Fallen Detroit cop recognized after grandson submits essay
DETROIT (AP) — A fallen Michigan police officer who died in 2008 from injuries related to a shooting in 1978 will be honored after his grandson mentioned his career in a scholarship application.
Scott Larkins’ name will be added in May to the National Fallen Officers Memorial in Washington, D.C., The Detroit News reported.
Police officer Chris Powell discovered the oversight earlier this year after reading Jacob Fournier’s essay for a scholarship in honor of Collin Rose, Powell’s friend who died in the line of duty. The essay mentioned Larkins’ career as a Detroit officer who was shot on the job.
Scott’s widow, Sharon Larkins, said she never thought this would happen.
“I can’t believe (Powell) did all that for our family,” she said. “We’ve been through so much over the years.”
Sharon also expressed gratitude for Powell. “I asked him why he would do this for a family he doesn’t even know, and he said, ‘I saw a hero who was never honored properly, and brothers and sisters on the police force have to look out for each other.'”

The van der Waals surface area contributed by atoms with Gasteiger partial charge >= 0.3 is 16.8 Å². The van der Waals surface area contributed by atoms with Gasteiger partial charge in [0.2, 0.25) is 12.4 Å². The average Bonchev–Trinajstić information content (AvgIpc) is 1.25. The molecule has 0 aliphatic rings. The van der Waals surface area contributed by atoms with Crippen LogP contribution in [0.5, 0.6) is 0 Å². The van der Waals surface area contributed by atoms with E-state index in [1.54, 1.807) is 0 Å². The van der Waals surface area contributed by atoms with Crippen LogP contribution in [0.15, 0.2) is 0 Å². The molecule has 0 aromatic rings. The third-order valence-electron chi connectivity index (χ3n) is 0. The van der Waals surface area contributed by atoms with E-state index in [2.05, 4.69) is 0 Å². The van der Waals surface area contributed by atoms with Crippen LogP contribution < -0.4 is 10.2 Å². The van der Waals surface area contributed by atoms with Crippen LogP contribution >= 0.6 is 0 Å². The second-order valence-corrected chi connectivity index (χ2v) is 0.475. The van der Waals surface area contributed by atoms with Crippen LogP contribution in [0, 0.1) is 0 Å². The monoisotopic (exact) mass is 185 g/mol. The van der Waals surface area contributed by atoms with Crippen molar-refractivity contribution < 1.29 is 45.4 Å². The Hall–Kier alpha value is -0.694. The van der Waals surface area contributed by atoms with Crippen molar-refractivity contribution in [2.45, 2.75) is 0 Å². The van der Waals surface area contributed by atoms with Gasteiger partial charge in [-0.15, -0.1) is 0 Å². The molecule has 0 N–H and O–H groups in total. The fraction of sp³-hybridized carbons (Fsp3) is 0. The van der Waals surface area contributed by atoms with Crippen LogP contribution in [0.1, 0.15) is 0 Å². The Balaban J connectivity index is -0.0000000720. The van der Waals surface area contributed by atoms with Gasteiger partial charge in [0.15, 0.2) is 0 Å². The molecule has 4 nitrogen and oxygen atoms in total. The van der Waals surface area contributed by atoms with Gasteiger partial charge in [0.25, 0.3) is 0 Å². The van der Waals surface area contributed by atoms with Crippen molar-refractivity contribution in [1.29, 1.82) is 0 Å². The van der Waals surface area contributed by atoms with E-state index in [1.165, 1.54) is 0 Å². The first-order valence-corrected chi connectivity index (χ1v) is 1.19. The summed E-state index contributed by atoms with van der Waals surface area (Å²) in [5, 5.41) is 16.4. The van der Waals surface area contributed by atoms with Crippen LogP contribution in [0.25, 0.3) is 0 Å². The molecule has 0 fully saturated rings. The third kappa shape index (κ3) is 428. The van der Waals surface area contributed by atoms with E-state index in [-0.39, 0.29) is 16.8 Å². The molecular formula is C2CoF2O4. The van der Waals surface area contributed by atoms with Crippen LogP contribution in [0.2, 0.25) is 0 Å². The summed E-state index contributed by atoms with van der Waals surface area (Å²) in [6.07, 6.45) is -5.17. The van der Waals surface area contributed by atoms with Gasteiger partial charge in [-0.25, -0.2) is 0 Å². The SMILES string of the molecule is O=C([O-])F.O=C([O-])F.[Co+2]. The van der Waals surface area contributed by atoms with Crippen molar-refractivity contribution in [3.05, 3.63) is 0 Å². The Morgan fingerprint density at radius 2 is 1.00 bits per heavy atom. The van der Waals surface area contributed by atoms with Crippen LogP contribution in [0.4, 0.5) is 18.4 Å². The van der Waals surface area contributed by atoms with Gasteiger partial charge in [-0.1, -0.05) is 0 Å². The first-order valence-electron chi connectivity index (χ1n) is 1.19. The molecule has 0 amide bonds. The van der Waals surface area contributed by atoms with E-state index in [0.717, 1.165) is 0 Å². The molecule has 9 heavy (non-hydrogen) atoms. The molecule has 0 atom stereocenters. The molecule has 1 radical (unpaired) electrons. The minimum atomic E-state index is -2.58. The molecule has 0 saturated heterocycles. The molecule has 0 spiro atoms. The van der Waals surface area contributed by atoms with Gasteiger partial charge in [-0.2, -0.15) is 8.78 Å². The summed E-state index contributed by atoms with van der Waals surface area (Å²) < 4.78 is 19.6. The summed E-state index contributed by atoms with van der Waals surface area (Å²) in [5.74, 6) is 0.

Powell said he checked for Larkins’ name in the National Law Enforcement Officers Memorial and came up short. But Larkins’ autopsy report revealed his death was a duty-related homicide.
He presented his findings to the Detroit Police Department, which recognized Larkins’ death as duty-related last month.
He then petitioned the National Law Enforcement Officers Memorial Fund, and a decision was made Sept. 18 allowing Larkins’ name to be added to the memorial.
Powell hopes to raise enough money to send Larkins’ family to the ceremony.
“It’s been an honor to learn (Larkins’) story and help tell it,” he said. “Thinking that it grew out of our scholarship is even better.”
Fournier won the $500 scholarship.
He said in a written statement to the foundation that it was divine intervention that got him the scholarship.
“I believe the scholarship came at the right time and for a reason,” he said.